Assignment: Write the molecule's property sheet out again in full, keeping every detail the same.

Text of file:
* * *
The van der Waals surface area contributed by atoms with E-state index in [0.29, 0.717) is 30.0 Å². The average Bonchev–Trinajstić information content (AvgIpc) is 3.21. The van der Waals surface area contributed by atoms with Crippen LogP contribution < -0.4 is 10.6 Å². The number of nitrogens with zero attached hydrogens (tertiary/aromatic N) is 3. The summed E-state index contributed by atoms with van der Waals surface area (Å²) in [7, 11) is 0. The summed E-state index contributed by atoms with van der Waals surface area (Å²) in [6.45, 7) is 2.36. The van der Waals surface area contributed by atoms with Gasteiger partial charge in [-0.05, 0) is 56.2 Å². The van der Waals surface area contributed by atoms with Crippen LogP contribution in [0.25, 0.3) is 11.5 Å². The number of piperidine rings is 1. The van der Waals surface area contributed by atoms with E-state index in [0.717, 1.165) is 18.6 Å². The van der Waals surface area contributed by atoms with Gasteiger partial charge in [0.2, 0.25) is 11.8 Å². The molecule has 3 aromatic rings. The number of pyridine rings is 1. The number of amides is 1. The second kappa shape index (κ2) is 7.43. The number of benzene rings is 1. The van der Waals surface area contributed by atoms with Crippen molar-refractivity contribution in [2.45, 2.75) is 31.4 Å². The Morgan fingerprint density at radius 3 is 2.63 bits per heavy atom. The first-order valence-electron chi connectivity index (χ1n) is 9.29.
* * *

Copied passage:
The van der Waals surface area contributed by atoms with E-state index in [0.29, 0.717) is 30.0 Å². The average Bonchev–Trinajstić information content (AvgIpc) is 3.21. The van der Waals surface area contributed by atoms with Crippen LogP contribution < -0.4 is 10.6 Å². The number of nitrogens with zero attached hydrogens (tertiary/aromatic N) is 3. The summed E-state index contributed by atoms with van der Waals surface area (Å²) in [7, 11) is 0. The summed E-state index contributed by atoms with van der Waals surface area (Å²) in [6.45, 7) is 2.36. The van der Waals surface area contributed by atoms with Gasteiger partial charge in [-0.05, 0) is 56.2 Å². The van der Waals surface area contributed by atoms with Crippen LogP contribution in [0.25, 0.3) is 11.5 Å². The number of piperidine rings is 1. The van der Waals surface area contributed by atoms with E-state index in [0.717, 1.165) is 18.6 Å². The van der Waals surface area contributed by atoms with Gasteiger partial charge in [0.2, 0.25) is 11.8 Å². The molecule has 3 aromatic rings. The number of pyridine rings is 1. The number of amides is 1. The second kappa shape index (κ2) is 7.43. The number of benzene rings is 1. The van der Waals surface area contributed by atoms with Crippen molar-refractivity contribution in [2.45, 2.75) is 31.4 Å². The Morgan fingerprint density at radius 3 is 2.63 bits per heavy atom. The first-order valence-electron chi connectivity index (χ1n) is 9.29.